Mother’s Day Mistake
    Footnotes

    “Mother’s Day Mistake,” Friend, May 2003, 30

    Mother’s Day Mistake

    Based on a true story

    Godly sorrow worketh repentance to salvation (2 Cor. 7:10).

    The next day was Mother’s Day. Chad wanted to give something special to his mommy. He was only five years old and didn’t have any money to buy a present.

    Yellow-faced pansies bloomed along a sidewalk in Mrs. Dewey’s yard next door. Chad had watched Mrs. Dewey plant them. Her husband had died last year, and she lived alone. Sometimes Chad’s parents invited her to Sunday dinner.

    Chad asked Mommy if he could go outside and play on the swing set. The pansies seemed to smile at him. He picked a handful and carried them inside.

    “Happy Mother’s Day, Mommy!” He held out the flowers to her. It didn’t feel as good as he thought it would.

    A smile settled on her lips. “Chad, they’re beautiful! Thank you.” The smile faded. “Where did you get such beautiful pansies?”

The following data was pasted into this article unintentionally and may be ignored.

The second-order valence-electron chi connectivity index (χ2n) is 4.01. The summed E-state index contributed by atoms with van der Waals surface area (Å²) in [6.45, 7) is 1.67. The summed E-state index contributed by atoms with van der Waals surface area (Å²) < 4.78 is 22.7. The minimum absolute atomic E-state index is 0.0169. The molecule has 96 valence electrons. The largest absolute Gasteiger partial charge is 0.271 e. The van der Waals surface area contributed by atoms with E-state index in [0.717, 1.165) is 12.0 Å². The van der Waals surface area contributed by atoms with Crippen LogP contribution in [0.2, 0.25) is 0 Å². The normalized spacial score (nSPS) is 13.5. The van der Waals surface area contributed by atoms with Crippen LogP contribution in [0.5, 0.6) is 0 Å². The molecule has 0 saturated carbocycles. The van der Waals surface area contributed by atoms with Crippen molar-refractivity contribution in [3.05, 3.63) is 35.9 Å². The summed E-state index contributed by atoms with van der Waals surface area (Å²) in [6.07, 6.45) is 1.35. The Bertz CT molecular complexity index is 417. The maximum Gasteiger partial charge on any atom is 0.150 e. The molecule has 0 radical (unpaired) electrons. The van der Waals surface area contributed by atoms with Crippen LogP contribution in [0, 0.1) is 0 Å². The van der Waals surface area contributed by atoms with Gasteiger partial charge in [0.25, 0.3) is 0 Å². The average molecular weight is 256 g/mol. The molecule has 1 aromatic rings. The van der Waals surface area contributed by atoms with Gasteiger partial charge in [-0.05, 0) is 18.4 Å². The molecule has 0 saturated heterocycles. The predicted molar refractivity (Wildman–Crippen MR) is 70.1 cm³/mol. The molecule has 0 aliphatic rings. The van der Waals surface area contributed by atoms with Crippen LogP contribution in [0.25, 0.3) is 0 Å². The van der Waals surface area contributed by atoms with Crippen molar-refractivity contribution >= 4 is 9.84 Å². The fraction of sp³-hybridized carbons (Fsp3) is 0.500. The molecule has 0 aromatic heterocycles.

He shuffled from one foot to the other. “Outside.”

    “Where outside?”

    “Mrs. Dewey’s yard,” he said reluctantly.

    “How do you think Mrs. Dewey is going to feel when she finds that some of her flowers are missing?” Mommy asked softly.

    Chad remembered how Mrs. Dewey had knelt on the ground, patting the dark dirt around the flowers. She had worked a long time planting them. “She might be sad.”

    Mommy put the flowers on the table. “What do you think you should do?”

    He chewed on his lip. “Maybe I could put them back.”

    Mommy sat at the table and patted the chair beside her. “I don’t think that’s going to work.”

    Chad didn’t think so, either. “I guess I should tell her what I did.” He looked at the flowers. They lay limply on the table, their cheerful faces already drooping.

    He trudged over to Mrs. Dewey’s house and knocked at the door. “I picked your flowers for my mommy for Mother’s Day. I’m sorry.” He got out the words in a single breath.

    Mrs. Dewey smiled. “Thank you, Chad, for bringing the flowers back and telling me the truth.”

    “I’ll help you stick them in the ground again,” he offered.

    “After flowers are picked, they can’t be replanted,” she said gently.

    “That’s what Mommy said.” He brightened. “Maybe I could help you plant some new flowers.”

    Mrs. Dewey’s smile bloomed like one of the pansies. “I’d like that.”

    That afternoon, Mommy and Chad bought new flowers to plant in Mrs. Dewey’s yard.

    “I’ll do chores to pay you back for the flowers,” Chad said. He thought for a moment. “I could do more chores for a Mother’s Day present.”

    Mommy hugged him. “That’s the best present you could give me.”

    Illustrated by Brad Teare